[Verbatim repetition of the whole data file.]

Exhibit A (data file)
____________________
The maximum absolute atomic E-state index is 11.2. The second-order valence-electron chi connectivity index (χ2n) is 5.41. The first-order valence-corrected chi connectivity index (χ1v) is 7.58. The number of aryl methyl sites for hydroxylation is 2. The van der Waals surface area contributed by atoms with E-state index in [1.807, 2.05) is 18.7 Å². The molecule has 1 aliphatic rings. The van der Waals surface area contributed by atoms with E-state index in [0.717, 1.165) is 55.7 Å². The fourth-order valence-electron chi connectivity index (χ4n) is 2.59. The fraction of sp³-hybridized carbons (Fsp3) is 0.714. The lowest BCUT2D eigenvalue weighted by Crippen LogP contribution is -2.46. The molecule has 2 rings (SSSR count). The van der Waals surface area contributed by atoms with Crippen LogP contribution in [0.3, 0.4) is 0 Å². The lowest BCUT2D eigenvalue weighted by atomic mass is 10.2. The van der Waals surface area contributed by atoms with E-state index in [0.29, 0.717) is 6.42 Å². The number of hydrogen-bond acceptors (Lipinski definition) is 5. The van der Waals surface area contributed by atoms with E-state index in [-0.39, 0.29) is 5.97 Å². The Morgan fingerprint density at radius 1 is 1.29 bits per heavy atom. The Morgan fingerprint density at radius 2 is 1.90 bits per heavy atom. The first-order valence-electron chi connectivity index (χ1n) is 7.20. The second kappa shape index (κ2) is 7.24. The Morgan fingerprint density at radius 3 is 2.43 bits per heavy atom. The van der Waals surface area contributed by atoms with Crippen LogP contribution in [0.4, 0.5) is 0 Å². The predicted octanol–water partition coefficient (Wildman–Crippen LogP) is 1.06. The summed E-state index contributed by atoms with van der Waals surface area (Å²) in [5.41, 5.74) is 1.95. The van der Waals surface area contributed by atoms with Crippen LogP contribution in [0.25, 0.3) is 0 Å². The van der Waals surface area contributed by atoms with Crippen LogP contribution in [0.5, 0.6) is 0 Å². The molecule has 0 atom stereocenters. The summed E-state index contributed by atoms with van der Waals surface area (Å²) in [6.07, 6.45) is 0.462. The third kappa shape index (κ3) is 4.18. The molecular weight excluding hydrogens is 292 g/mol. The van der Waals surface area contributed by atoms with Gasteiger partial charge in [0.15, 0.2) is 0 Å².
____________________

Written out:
The maximum absolute atomic E-state index is 11.2. The second-order valence-electron chi connectivity index (χ2n) is 5.41. The first-order valence-corrected chi connectivity index (χ1v) is 7.58. The number of aryl methyl sites for hydroxylation is 2. The van der Waals surface area contributed by atoms with E-state index in [1.807, 2.05) is 18.7 Å². The molecule has 1 aliphatic rings. The van der Waals surface area contributed by atoms with E-state index in [0.717, 1.165) is 55.7 Å². The fourth-order valence-electron chi connectivity index (χ4n) is 2.59. The fraction of sp³-hybridized carbons (Fsp3) is 0.714. The lowest BCUT2D eigenvalue weighted by Crippen LogP contribution is -2.46. The molecule has 2 rings (SSSR count). The van der Waals surface area contributed by atoms with Crippen LogP contribution in [0.3, 0.4) is 0 Å². The lowest BCUT2D eigenvalue weighted by atomic mass is 10.2. The van der Waals surface area contributed by atoms with E-state index in [0.29, 0.717) is 6.42 Å². The number of hydrogen-bond acceptors (Lipinski definition) is 5. The van der Waals surface area contributed by atoms with E-state index in [-0.39, 0.29) is 5.97 Å². The Morgan fingerprint density at radius 1 is 1.29 bits per heavy atom. The Morgan fingerprint density at radius 2 is 1.90 bits per heavy atom. The first-order valence-electron chi connectivity index (χ1n) is 7.20. The second kappa shape index (κ2) is 7.24. The Morgan fingerprint density at radius 3 is 2.43 bits per heavy atom. The van der Waals surface area contributed by atoms with Crippen LogP contribution in [0.4, 0.5) is 0 Å². The predicted octanol–water partition coefficient (Wildman–Crippen LogP) is 1.06. The summed E-state index contributed by atoms with van der Waals surface area (Å²) in [5.41, 5.74) is 1.95. The van der Waals surface area contributed by atoms with Crippen LogP contribution in [0.25, 0.3) is 0 Å². The van der Waals surface area contributed by atoms with Crippen LogP contribution in [0.5, 0.6) is 0 Å². The molecule has 0 atom stereocenters. The summed E-state index contributed by atoms with van der Waals surface area (Å²) in [6.07, 6.45) is 0.462. The third kappa shape index (κ3) is 4.18. The molecular weight excluding hydrogens is 292 g/mol. The van der Waals surface area contributed by atoms with Gasteiger partial charge in [0.15, 0.2) is 0 Å².